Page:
Mather Campground – Grand Canyon National Park

Mather Campground is the main campground on the West Rim of Grand Canyon National Park, located right outside Grand Canyon Village. With over 300 sites, Mather is one of the biggest campgrounds we’ve been to, but it’s usually full every single night, and is open year-round. We’ve already been to Mather twice, once in the heart of winter and again in the peak of summer. This review will focus on what the campground is like in the summer, but check out the video below of our winter trip, where we stayed the first night at Mather before backpacking through the canyon (you can see this video under the TentTalk Travels page as well).

As you can see, the campground is open year round, although there are only a few loops open during the winter months. The campground sits at just a few hundred feet below 7,000ft., so prepare for biting cold and snow in the winter, with more moderate summer temperatures usually around the 70-80’s. The main attraction here is tent camping. RV’s are welcome, but there are no hookups inside the campground, although Trailer Village has them just down the road. Leashed pets are allowed, and showers are laundry are available (as well as soap for those who left theirs at home). There are a handful of group sites, which are usually used by some of the large bus tour groups, and a few communal sites, designed for bikers and backpackers to share (only available from March 1st until mid-November).

Fees are $18 per site per night, including a maximum of 2 vehicles, 6 people, and 3 tents per site (a vehicle that is towing a trailer, pop-up, tent trailer, fifth wheel, or a motor home pulling a vehicle is considered two vehicles.) Golden Age or Access passport holders pay ½ price year round, but the passport number is needed when making reservation and passport holder must be camping at the site. If you’re planning on staying from March until November, it is highly recommended you should make reservations, although with so many sites available you can usually find one without too much advance notice. During the winter months, the campground office is closed and online reservations are not available. Sites are on a first come first serve basis using the self-pay machine located at the campground office at the entrance to the campground (during the winter months, shared Hiker/biker campsites are not available).

Mather’s Campground Map (click to enlarge)

Like I said, this campground is massive. The park entrance is off Market Plaza Road, with the dump station and shower and laundry facilities immediately to your right. The campground office is up the road a short ways, where you will register and can find the pay phone and bulletin board. Notice that the Grand Canyon Shuttle stop is right by the entrance. The shuttle runs all across the South Rim, from Hermits Rest and the Hermit Trailhead in the west to the South Kaibab Trailhead and Yaki Point in the east. Buses operate on 4 interconnecting but independent routes, and you can find all the South Rim Shuttle information here. The Campfire Circle is hidden to the left of the road as you travel into the campground before reaching the entrance to Aspen Loop and the group sites of the Sage Loop. As the map shows, every loop has its own bathroom and water spigot, with trails connecting the loops together.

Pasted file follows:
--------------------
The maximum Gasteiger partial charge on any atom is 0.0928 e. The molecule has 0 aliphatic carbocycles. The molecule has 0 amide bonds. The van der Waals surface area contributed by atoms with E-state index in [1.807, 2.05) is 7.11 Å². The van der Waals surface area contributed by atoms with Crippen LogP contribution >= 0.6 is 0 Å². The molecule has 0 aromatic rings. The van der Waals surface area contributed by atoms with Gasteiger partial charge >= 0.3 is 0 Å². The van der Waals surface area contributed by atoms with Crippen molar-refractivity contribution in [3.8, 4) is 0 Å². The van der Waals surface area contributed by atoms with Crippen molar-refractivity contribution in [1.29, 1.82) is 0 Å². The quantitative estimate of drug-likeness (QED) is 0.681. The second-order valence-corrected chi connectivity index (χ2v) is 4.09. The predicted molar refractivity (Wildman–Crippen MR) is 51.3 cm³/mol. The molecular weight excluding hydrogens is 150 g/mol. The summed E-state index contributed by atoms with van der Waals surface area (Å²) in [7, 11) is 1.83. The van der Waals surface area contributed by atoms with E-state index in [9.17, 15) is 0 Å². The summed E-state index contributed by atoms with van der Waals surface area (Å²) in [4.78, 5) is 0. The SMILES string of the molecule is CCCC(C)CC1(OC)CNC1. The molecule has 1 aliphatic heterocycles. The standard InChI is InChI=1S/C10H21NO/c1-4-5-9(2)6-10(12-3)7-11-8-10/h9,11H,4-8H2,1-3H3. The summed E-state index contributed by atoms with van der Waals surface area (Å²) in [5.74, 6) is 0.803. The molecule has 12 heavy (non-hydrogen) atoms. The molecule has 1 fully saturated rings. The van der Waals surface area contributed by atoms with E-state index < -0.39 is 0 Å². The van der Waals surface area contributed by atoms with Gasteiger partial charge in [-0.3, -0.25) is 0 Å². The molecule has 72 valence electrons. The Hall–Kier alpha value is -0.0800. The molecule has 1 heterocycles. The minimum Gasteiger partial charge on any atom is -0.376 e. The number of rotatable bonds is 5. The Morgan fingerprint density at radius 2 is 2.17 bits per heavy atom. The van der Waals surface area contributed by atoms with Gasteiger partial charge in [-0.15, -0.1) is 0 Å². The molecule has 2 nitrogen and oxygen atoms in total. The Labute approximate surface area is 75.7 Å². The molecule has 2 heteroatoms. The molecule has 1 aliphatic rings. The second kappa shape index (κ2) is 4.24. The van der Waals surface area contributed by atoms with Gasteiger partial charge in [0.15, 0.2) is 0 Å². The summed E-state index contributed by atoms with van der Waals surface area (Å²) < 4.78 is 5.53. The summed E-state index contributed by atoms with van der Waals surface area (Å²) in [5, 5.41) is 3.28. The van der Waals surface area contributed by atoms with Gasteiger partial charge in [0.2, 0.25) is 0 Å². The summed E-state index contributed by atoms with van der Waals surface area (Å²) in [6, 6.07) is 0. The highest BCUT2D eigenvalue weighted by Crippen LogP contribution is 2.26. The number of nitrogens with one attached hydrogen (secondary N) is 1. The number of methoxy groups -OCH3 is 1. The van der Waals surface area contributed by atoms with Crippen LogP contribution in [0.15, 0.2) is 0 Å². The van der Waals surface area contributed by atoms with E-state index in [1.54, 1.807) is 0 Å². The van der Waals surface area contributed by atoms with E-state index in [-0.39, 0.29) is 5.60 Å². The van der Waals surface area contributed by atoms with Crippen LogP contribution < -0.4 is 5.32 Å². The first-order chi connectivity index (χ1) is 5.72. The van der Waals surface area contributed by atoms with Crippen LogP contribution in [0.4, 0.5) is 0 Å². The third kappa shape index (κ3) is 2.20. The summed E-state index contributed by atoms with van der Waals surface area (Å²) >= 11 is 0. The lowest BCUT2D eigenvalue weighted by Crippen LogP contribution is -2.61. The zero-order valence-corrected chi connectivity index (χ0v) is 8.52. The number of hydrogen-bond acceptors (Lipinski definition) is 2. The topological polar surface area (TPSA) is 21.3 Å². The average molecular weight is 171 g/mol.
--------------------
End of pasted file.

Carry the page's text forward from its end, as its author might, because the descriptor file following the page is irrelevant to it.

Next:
Mather Campground entrance

All sites are assigned, and don’t plan on changing your site when you arrive. Group sites S1, S2, S3, S6, and S7 may have up to 50 people and three vehicles, while sites S4 and S5 may have up to 25 people with two vehicles. Quiet hours are 10 pm to 6 am, and generator hours are limited to 7–9 am and 6–8 pm (generators may not be used in Pine Loop). Check in begins at noon, and check out at 11 am, but if sites are available, you can renew after 9 am. The campground is open 24/7, so you can show up at 1am and get your site registration at the ranger station, as long as you come by in the morning and check in (the park gates are open at night as well, so not a worry if you come after-hours). Stays are limited to 7 consecutive days and 30 days per calendar year. Fires are limited to camp stoves and fire rings provided at each site, and firewood can be bought at the store in the Grand Canyon Village (along with a variety of food and other supplies, like replacement string for tent poles). The Park Service recommends you store food and trash in your vehicle or hardsided containers. The Grand Canyon hosts a variety of wildlife— elk, deer, ravens, ground squirrels, and even mountain lions (when we visited, a herd of elk were wandering through the campground, and are regular visitors to the village).

Aspen loop

In no particular order, we loved sites 18, 73, 180, 192, and 294. Numbers 9, 60, 84, 112, 125, 154, 173, 188, 189, 293, and 300 were also good looking sites. As always, we look for sites that are relatively clean, spacious, private, and overall well-designed. The only sites we really didn’t like were 163, which was really rocky, and 174, which had little shade and no privacy. Try to avoid the bottom of Aspen Loop, which backs up to the shower and laundry facilities, and if you’re going to stay in Pine Loop, the top half is better than the bottom, with all of the top sites having more shade and privacy. In our opinion, there is no preferred loop or one loop to completely avoid; most sites are nice, the entire campground is well maintained, and there are only a handful of sites that may leave you wanting.